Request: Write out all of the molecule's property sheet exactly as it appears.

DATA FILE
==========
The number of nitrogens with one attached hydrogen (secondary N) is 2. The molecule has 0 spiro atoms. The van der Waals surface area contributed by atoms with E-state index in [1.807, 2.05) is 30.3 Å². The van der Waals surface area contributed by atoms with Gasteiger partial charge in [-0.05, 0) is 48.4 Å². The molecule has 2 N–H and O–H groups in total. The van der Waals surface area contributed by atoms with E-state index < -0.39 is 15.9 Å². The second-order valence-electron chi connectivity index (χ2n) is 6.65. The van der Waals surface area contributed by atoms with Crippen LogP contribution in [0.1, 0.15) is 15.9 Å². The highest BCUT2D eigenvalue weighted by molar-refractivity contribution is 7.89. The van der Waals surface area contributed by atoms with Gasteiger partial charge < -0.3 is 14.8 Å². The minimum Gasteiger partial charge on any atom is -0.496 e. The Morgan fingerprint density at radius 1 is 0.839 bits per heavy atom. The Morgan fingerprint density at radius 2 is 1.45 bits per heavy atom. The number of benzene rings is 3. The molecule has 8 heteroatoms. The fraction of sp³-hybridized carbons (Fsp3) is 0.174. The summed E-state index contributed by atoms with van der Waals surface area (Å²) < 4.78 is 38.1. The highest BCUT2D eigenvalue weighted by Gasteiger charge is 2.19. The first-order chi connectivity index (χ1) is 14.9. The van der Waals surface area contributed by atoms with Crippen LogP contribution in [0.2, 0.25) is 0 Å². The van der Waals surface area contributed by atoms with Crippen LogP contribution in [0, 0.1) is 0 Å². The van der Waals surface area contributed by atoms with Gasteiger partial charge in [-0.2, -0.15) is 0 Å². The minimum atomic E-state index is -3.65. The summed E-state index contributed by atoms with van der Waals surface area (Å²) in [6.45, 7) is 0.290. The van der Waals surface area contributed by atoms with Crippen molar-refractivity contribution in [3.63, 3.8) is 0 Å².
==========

The number of nitrogens with one attached hydrogen (secondary N) is 2. The molecule has 0 spiro atoms. The van der Waals surface area contributed by atoms with E-state index in [1.807, 2.05) is 30.3 Å². The van der Waals surface area contributed by atoms with Gasteiger partial charge in [-0.05, 0) is 48.4 Å². The molecule has 2 N–H and O–H groups in total. The van der Waals surface area contributed by atoms with E-state index < -0.39 is 15.9 Å². The second-order valence-electron chi connectivity index (χ2n) is 6.65. The van der Waals surface area contributed by atoms with Crippen LogP contribution in [0.1, 0.15) is 15.9 Å². The highest BCUT2D eigenvalue weighted by molar-refractivity contribution is 7.89. The van der Waals surface area contributed by atoms with Gasteiger partial charge < -0.3 is 14.8 Å². The minimum Gasteiger partial charge on any atom is -0.496 e. The Morgan fingerprint density at radius 1 is 0.839 bits per heavy atom. The Morgan fingerprint density at radius 2 is 1.45 bits per heavy atom. The number of benzene rings is 3. The molecule has 8 heteroatoms. The fraction of sp³-hybridized carbons (Fsp3) is 0.174. The summed E-state index contributed by atoms with van der Waals surface area (Å²) < 4.78 is 38.1. The highest BCUT2D eigenvalue weighted by Gasteiger charge is 2.19. The first-order chi connectivity index (χ1) is 14.9. The van der Waals surface area contributed by atoms with Crippen LogP contribution in [0.2, 0.25) is 0 Å². The van der Waals surface area contributed by atoms with Crippen LogP contribution in [0, 0.1) is 0 Å². The van der Waals surface area contributed by atoms with Gasteiger partial charge in [-0.2, -0.15) is 0 Å². The minimum atomic E-state index is -3.65. The summed E-state index contributed by atoms with van der Waals surface area (Å²) in [6.45, 7) is 0.290. The van der Waals surface area contributed by atoms with Crippen molar-refractivity contribution in [3.63, 3.8) is 0 Å².